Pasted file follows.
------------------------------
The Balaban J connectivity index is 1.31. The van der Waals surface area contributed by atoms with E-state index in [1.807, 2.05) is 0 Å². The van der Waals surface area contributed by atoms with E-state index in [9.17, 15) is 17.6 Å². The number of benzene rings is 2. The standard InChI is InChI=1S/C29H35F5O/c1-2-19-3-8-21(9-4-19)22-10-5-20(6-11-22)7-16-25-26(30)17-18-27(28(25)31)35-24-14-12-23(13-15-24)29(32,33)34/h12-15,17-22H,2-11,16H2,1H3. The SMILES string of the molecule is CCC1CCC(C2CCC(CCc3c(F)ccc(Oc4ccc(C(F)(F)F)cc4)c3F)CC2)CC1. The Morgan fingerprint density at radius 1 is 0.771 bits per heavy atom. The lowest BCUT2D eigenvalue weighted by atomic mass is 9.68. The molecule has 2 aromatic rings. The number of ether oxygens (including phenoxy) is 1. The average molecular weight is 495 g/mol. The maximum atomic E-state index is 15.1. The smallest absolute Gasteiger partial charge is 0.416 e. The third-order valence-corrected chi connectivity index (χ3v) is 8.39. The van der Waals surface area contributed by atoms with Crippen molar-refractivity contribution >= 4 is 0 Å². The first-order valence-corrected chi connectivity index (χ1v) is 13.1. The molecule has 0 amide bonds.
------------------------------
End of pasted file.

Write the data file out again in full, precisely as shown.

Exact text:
The Balaban J connectivity index is 1.31. The van der Waals surface area contributed by atoms with E-state index in [1.807, 2.05) is 0 Å². The van der Waals surface area contributed by atoms with E-state index in [9.17, 15) is 17.6 Å². The number of benzene rings is 2. The standard InChI is InChI=1S/C29H35F5O/c1-2-19-3-8-21(9-4-19)22-10-5-20(6-11-22)7-16-25-26(30)17-18-27(28(25)31)35-24-14-12-23(13-15-24)29(32,33)34/h12-15,17-22H,2-11,16H2,1H3. The SMILES string of the molecule is CCC1CCC(C2CCC(CCc3c(F)ccc(Oc4ccc(C(F)(F)F)cc4)c3F)CC2)CC1. The Morgan fingerprint density at radius 1 is 0.771 bits per heavy atom. The lowest BCUT2D eigenvalue weighted by atomic mass is 9.68. The molecule has 2 aromatic rings. The number of ether oxygens (including phenoxy) is 1. The average molecular weight is 495 g/mol. The maximum atomic E-state index is 15.1. The smallest absolute Gasteiger partial charge is 0.416 e. The third-order valence-corrected chi connectivity index (χ3v) is 8.39. The van der Waals surface area contributed by atoms with Crippen molar-refractivity contribution >= 4 is 0 Å². The first-order valence-corrected chi connectivity index (χ1v) is 13.1. The molecule has 0 amide bonds.